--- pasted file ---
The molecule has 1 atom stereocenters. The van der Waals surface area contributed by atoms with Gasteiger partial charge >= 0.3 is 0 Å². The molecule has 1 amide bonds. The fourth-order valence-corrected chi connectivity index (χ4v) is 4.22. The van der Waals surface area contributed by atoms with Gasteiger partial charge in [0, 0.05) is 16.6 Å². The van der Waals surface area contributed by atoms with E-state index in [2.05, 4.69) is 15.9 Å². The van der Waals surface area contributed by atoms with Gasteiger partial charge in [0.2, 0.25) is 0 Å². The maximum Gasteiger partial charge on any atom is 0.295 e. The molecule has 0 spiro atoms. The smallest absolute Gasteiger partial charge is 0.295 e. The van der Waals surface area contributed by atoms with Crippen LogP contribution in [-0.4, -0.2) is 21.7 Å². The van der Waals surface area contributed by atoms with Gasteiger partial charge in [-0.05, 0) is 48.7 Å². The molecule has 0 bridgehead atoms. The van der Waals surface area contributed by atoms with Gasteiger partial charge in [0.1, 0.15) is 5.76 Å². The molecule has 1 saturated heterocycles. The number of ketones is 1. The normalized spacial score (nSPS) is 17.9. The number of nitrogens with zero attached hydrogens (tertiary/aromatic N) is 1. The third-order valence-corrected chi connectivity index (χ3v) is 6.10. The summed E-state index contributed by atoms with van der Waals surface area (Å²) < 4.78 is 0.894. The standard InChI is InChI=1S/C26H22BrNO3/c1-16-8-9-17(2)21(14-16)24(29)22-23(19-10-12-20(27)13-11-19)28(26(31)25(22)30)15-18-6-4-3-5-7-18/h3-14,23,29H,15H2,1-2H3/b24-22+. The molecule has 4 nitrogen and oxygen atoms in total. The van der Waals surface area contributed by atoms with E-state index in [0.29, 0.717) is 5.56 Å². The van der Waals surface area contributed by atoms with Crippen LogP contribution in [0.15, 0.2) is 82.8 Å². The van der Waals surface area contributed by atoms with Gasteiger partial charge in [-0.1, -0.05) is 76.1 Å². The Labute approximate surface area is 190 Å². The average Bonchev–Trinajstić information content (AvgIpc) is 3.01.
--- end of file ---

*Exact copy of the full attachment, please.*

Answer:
The molecule has 1 atom stereocenters. The van der Waals surface area contributed by atoms with Gasteiger partial charge >= 0.3 is 0 Å². The molecule has 1 amide bonds. The fourth-order valence-corrected chi connectivity index (χ4v) is 4.22. The van der Waals surface area contributed by atoms with Gasteiger partial charge in [0, 0.05) is 16.6 Å². The van der Waals surface area contributed by atoms with E-state index in [2.05, 4.69) is 15.9 Å². The van der Waals surface area contributed by atoms with Gasteiger partial charge in [0.2, 0.25) is 0 Å². The maximum Gasteiger partial charge on any atom is 0.295 e. The molecule has 0 spiro atoms. The smallest absolute Gasteiger partial charge is 0.295 e. The van der Waals surface area contributed by atoms with Crippen LogP contribution in [-0.4, -0.2) is 21.7 Å². The van der Waals surface area contributed by atoms with Gasteiger partial charge in [-0.05, 0) is 48.7 Å². The molecule has 0 bridgehead atoms. The van der Waals surface area contributed by atoms with Gasteiger partial charge in [0.1, 0.15) is 5.76 Å². The molecule has 1 saturated heterocycles. The number of ketones is 1. The normalized spacial score (nSPS) is 17.9. The number of nitrogens with zero attached hydrogens (tertiary/aromatic N) is 1. The third-order valence-corrected chi connectivity index (χ3v) is 6.10. The summed E-state index contributed by atoms with van der Waals surface area (Å²) < 4.78 is 0.894. The standard InChI is InChI=1S/C26H22BrNO3/c1-16-8-9-17(2)21(14-16)24(29)22-23(19-10-12-20(27)13-11-19)28(26(31)25(22)30)15-18-6-4-3-5-7-18/h3-14,23,29H,15H2,1-2H3/b24-22+. The molecule has 4 nitrogen and oxygen atoms in total. The van der Waals surface area contributed by atoms with E-state index in [0.29, 0.717) is 5.56 Å². The van der Waals surface area contributed by atoms with Crippen LogP contribution in [0.15, 0.2) is 82.8 Å². The van der Waals surface area contributed by atoms with Gasteiger partial charge in [-0.1, -0.05) is 76.1 Å². The Labute approximate surface area is 190 Å². The average Bonchev–Trinajstić information content (AvgIpc) is 3.01.